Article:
I definitely think that we created a bond in thinking through these issues and she is very happy with the writing, my interpretation and framing of this idea of smithereens. It was a very collegial, creative, fun, and inspiring process. Lee Bul originally wanted a very classic exhibition because these are prints, not installations or large-scale sculptures. But I suggested to incorporate some of the elements into the show, not necessarily as part of the work, but part of the context and architecture and environment.
That’s when we decided that we would have a reflective mirrored floor in one of the galleries, paying homage to her long-term interest and love of this reflective material. It turned out to be something that everybody really loved. There’s also another small element – the featuring of zeppelin – a symbolic image that recurs in many of Lee Bul’s work. The zeppelin repetitively shows up in the show; it’s like a little storyteller and a character that connects different sections and bodies of work in the show.
With your extensive experience and insights, what are your predictions or hopes for the future of art curation, particularly with the rise of digitalization and global connectivity?
Xiaoyu Weng: Great question. I have some first-hand experience discussing generative AI and AI curators, which is certainly a very interesting topic. People are already writing algorithms and training AI to be curators and to do the curation. I’m not against that. I think it’s something that you can’t really resist, it’s just happening. And with that said, it has actually raised the bar of curating, and raised the bar of our curation to really think outside of conventional structures.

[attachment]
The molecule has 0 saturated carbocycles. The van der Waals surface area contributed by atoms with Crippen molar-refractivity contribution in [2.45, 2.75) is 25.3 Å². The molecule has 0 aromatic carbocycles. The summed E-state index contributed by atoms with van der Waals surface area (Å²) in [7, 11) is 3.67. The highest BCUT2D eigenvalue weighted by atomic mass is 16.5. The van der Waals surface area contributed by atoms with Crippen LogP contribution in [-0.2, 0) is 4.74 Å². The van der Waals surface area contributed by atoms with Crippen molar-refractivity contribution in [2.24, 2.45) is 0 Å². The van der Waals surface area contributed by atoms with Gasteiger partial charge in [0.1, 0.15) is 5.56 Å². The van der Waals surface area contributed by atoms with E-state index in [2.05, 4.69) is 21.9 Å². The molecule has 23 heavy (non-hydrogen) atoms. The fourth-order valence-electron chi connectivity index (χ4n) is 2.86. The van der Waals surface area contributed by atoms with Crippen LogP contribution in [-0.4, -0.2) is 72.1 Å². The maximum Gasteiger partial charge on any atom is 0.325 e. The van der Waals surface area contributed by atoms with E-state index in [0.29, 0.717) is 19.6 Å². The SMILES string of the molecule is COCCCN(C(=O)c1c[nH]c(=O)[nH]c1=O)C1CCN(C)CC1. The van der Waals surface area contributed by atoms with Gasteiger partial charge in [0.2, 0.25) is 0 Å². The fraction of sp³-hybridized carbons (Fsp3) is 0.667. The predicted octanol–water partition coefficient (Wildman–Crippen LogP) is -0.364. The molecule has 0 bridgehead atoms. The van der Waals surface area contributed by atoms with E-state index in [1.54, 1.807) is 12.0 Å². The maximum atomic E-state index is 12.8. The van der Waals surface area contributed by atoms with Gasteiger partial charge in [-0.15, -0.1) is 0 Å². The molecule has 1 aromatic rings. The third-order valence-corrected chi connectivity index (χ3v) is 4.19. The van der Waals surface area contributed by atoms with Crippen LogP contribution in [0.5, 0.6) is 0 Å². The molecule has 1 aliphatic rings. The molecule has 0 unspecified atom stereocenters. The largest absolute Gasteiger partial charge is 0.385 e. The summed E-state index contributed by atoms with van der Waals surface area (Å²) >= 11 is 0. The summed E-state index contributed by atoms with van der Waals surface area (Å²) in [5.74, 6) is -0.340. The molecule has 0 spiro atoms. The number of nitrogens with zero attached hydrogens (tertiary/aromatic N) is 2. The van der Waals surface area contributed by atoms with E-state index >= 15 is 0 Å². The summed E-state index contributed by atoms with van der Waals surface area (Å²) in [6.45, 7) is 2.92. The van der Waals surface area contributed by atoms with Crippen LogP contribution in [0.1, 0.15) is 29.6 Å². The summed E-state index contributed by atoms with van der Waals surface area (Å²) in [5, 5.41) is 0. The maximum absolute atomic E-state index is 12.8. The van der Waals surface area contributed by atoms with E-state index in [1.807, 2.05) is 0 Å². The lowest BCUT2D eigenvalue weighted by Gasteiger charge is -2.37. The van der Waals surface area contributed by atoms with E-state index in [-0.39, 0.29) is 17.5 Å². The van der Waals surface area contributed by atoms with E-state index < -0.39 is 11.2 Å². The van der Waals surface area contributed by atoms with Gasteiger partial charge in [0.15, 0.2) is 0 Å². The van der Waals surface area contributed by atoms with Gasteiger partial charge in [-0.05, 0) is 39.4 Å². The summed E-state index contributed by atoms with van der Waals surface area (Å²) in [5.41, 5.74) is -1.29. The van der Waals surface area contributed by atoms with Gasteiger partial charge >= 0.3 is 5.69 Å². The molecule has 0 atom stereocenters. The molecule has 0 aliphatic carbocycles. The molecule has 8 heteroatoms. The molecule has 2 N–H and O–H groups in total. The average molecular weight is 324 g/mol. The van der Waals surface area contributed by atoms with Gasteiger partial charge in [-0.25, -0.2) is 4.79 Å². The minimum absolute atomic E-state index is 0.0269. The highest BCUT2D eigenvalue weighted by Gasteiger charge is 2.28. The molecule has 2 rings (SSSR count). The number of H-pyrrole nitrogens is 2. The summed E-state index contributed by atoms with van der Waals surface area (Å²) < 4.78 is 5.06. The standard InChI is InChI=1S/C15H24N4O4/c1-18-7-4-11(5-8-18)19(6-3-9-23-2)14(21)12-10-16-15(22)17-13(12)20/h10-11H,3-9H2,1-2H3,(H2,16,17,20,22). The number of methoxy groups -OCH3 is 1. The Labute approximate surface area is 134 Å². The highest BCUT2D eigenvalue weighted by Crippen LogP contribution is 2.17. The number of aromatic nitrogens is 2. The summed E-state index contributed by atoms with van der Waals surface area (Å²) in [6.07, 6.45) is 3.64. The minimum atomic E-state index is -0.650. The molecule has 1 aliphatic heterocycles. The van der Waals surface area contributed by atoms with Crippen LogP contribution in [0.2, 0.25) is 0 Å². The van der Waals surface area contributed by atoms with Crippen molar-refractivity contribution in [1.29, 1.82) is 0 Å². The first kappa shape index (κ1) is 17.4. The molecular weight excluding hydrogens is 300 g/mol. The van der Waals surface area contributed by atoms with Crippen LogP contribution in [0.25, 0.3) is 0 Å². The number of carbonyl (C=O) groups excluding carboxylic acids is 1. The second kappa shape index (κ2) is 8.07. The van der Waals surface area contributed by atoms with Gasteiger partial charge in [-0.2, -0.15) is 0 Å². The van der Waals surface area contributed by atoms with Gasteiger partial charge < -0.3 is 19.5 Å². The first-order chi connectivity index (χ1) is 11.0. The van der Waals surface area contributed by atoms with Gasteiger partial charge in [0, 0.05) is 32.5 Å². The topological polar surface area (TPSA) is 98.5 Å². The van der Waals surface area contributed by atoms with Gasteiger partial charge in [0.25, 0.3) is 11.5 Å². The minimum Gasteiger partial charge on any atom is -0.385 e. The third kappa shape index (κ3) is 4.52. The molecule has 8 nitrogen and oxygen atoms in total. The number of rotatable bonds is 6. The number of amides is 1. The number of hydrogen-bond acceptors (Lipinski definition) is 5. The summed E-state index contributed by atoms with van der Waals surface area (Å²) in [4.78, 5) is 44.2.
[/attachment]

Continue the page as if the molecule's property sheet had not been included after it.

It’s not just about creating some keywords to connect the themes; it’s not about selecting works to fit the themes, it’s not just about coming up with a title to group all the artworks together. It’s something much more complex, much more creative, requires much more care, and much more collaboration. Attention into creating frameworks that is diverse, inclusive, non-conventional, critical, is also needed to challenge the norm. I am very curious about how AI would get rid of the bad curations. That’s a more interesting topic for me to think about.
Have any artists particularly impressed you, and are there any you would consider collaborating with?
Xiaoyu Weng: There are many artists that inspire me — both historical and contemporary. I don’t like to pick my favourite as it changes over time. There are so many artists that I would love to collaborate with, and have learned so much from, but currently, I have just completed an essay on the practice of artist Gala Porras-Kim, so she’s on my mind. We have collaborated before, but I would be happy to collaborate with her again.
Lastly, what does art mean to you?
Xiaoyu Weng: Art means so many things to me. First and foremost, it’s an engagement, an undertaking, a process of becoming that resists the norms of injustice, historical trauma, and unfairness and many boring and interesting aspects of this world.
It’s a conceptual and emotional apparatus for freedom. Art is about curiosity. For me, it is a way to actively engage with the world and connect with people to look at the world in very different ways. It means a lot, but ultimately, it’s also always personal and always intimate. It always offers momentous enlightenment or a feeling of connection when one sees a piece of art or when one interacts with an artist.